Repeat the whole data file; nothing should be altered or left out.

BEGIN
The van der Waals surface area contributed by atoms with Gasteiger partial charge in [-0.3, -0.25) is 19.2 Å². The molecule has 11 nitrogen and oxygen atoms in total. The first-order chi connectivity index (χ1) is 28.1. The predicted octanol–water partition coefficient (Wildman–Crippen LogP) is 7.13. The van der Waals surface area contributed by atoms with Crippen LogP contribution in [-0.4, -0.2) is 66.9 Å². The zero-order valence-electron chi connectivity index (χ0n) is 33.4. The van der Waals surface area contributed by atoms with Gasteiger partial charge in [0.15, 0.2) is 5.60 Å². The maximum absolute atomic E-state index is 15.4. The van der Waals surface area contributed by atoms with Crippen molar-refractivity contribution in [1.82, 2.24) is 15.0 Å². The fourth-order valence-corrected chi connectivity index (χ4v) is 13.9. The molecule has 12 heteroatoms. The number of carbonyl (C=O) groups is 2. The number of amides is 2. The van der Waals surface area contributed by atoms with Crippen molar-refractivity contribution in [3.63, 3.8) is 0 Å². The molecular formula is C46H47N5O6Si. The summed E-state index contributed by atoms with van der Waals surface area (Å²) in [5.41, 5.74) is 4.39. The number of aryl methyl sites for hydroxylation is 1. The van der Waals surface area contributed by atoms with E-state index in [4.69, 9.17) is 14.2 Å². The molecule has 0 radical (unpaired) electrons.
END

The van der Waals surface area contributed by atoms with Gasteiger partial charge in [-0.3, -0.25) is 19.2 Å². The molecule has 11 nitrogen and oxygen atoms in total. The first-order chi connectivity index (χ1) is 28.1. The predicted octanol–water partition coefficient (Wildman–Crippen LogP) is 7.13. The van der Waals surface area contributed by atoms with Crippen LogP contribution in [-0.4, -0.2) is 66.9 Å². The zero-order valence-electron chi connectivity index (χ0n) is 33.4. The van der Waals surface area contributed by atoms with Gasteiger partial charge in [0.15, 0.2) is 5.60 Å². The maximum absolute atomic E-state index is 15.4. The van der Waals surface area contributed by atoms with Crippen molar-refractivity contribution in [1.82, 2.24) is 15.0 Å². The fourth-order valence-corrected chi connectivity index (χ4v) is 13.9. The molecule has 12 heteroatoms. The number of carbonyl (C=O) groups is 2. The number of amides is 2. The van der Waals surface area contributed by atoms with Crippen molar-refractivity contribution in [3.63, 3.8) is 0 Å². The molecular formula is C46H47N5O6Si. The summed E-state index contributed by atoms with van der Waals surface area (Å²) in [5.41, 5.74) is 4.39. The number of aryl methyl sites for hydroxylation is 1. The van der Waals surface area contributed by atoms with E-state index in [4.69, 9.17) is 14.2 Å². The molecule has 0 radical (unpaired) electrons.